07 November 2022

COP27 introduction: agenda, goals and role of IP in the green economy

The United Nations’ 27th Framework Convention on Climate Change (UNFCCC) Conference of the Parties (COP) will run from 6 – 18 November 2022 in Sharm el-Sheikh, Egypt. The Conference brings together politicians, activists, citizens and business representatives from over 190 countries to discuss tackling global temperature rises, strengthening our ability to adapt to climate change, and an alignment in the flow of finance to help achieve climate action goals.

The climate crisis is one of the greatest challenges facing humanity today. With more frequent and severe climate-related disasters such as floods, wildfires, droughts, and hurricanes, nations around the world are working together to develop solutions that will reduce greenhouse gases emissions and protect our planet for future generations.

At COP27, political leaders from around the world will come together to discuss how we can accelerate climate action globally. They will review each nation’s performance against the targets for reducing carbon emissions to net zero by 2050 and developing renewable energy technologies that help mitigate climate change impacts on habitats like forests and oceans. Additionally, they will be looking at ways to increase climate financing so that vulnerable communities in developing countries can access the resources they need to adapt their infrastructure and build resilience against climate change. Without these resources, these communities are at risk of experiencing devastating impacts such as extreme weather events, food shortages, and water scarcity.

Technological developments offer potential solutions to the challenges of climate change.  Innovative climate solutions are emerging every day, from businesses that reduce emissions through carbon capture and storage, to communities that embrace renewable energy sources like solar and wind power.

What are the goals of the COP27 summit?

Since the signing of the Paris Agreement in 2015, almost all countries are committed to:

  1. Keep average global temperature rises below 2°C and ideally 1.5°C, compared to pre-industrial levels.
  2. Strengthen the ability to adapt to climate change and build resilience.
  3. Align finance flows with ‘a pathway towards low greenhouse gas emissions and climate-resilient development.’

Aside from reviewing countries’ progress against these objectives, COP27’s agenda is aimed at achieving further progress in the following areas:


Having reviewed the progress against goals set out in the Paris Agreement (COP21) at COP26, nationally determined contributions (NDCs) proved to be insufficient to limit global warming to the levels agreed in the Paris Agreement. Last year’s summit ended with the introduction of the Glasgow Climate Pact which called for updated NDCs to be made within a year, in preparation for COP27, however very few countries have done so.

This year’s conference recognises that mitigation requires bold and immediate actions and raising ambition from all parties, in particular those who are in a position to do so and those who can lead by example. COP27 hopes that a draft decision on the work programme for urgently scaling up mitigation ambition and implementation by 2030 can be reached.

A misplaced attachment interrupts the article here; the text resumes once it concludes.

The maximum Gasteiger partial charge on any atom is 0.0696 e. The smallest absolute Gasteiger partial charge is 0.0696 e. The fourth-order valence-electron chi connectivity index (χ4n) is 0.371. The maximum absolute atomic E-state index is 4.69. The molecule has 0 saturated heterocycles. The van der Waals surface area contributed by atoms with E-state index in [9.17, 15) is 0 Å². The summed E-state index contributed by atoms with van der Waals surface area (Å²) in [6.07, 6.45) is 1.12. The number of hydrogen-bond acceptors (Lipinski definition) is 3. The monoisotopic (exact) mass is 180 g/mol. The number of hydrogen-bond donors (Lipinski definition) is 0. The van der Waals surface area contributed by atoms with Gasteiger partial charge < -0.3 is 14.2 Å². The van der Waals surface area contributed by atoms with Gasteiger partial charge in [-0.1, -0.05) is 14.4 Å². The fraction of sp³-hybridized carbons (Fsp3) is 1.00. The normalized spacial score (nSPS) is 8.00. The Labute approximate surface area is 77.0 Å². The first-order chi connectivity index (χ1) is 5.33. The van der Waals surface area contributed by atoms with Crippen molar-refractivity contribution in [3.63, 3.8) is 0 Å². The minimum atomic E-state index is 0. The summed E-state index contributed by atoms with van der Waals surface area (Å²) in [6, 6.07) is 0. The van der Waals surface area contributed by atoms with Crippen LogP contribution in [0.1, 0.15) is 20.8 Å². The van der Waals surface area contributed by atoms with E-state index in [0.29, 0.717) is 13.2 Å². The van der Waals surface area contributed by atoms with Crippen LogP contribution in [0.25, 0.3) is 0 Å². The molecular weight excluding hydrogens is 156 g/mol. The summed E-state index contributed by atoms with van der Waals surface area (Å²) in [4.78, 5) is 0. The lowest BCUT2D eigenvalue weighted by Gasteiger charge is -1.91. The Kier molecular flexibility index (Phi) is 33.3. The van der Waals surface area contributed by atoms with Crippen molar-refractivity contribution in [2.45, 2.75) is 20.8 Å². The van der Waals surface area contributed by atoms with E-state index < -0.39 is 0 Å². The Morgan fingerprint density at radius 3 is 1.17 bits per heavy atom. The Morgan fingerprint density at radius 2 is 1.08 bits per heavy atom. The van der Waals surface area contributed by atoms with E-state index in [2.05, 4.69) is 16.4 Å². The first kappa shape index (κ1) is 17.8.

Extreme weather such as heatwaves, floods and forest fires have become an everyday reality for some countries. The ‘Global Goal on Adaptation’ was one of the significant outcomes of COP26, and one goal of this year’s summit is to make further progress towards enhancing resilience and assisting the most vulnerable communities.

Beyond the Global Goal on Adaptation, COP27 aims for an enhanced global agenda for action on adaptation, confirming what was agreed on in Paris and further elaborated on in the Glasgow pact, with regard to placing adaptation at the forefront of global action.


COP27 aims to make significant progress on the crucial issue of climate finance while moving forward on all finance related items on the agenda. Existing commitments and pledges, announced from Copenhagen and Cancún, through Paris and all the way to Glasgow, require follow up in order to provide clarity as to where we are, and what more needs to be done.

Progress on delivery of the annual $100 billion will build more trust between developed and developing countries, showing that actual commitments are being fulfilled – we hope to see COP27 encourage developed countries to deliver on these historic promises.

Global stocktake

The global stocktake process began at COP26 last year and its aim is to assess progress towards the Paris Agreement’s goal to limit global warming. This two-year process concludes next year at COP28 and the output of the global stocktake should serve as a basis for improved climate ambition. Technical expert discussions on the inputs and outputs of the global stocktake are set to continue at COP27.

The summit has the power to set the course for the future of the green economy. Given the individual national pledges, financial commitments and frequent performance reviews, we expect governments to translate these measures into local policies, trade-offs and grants available to businesses, resulting in a significant increase in sustainable and green inventions. All solutions and innovative concepts helping to fulfil the green agenda and mitigate climate change should be protected, and the best way to do so is with help of intellectual property rights.

Mathys & Squire works with numerous clean-tech clients on green technology breakthroughs and sustainable solutions. We are honoured to partner with companies and inventors who are addressing climate change and whose initiatives further the objectives set forth by COP27.

We eagerly await the results of the COP27 summit to see how they will influence future generations of green technologies.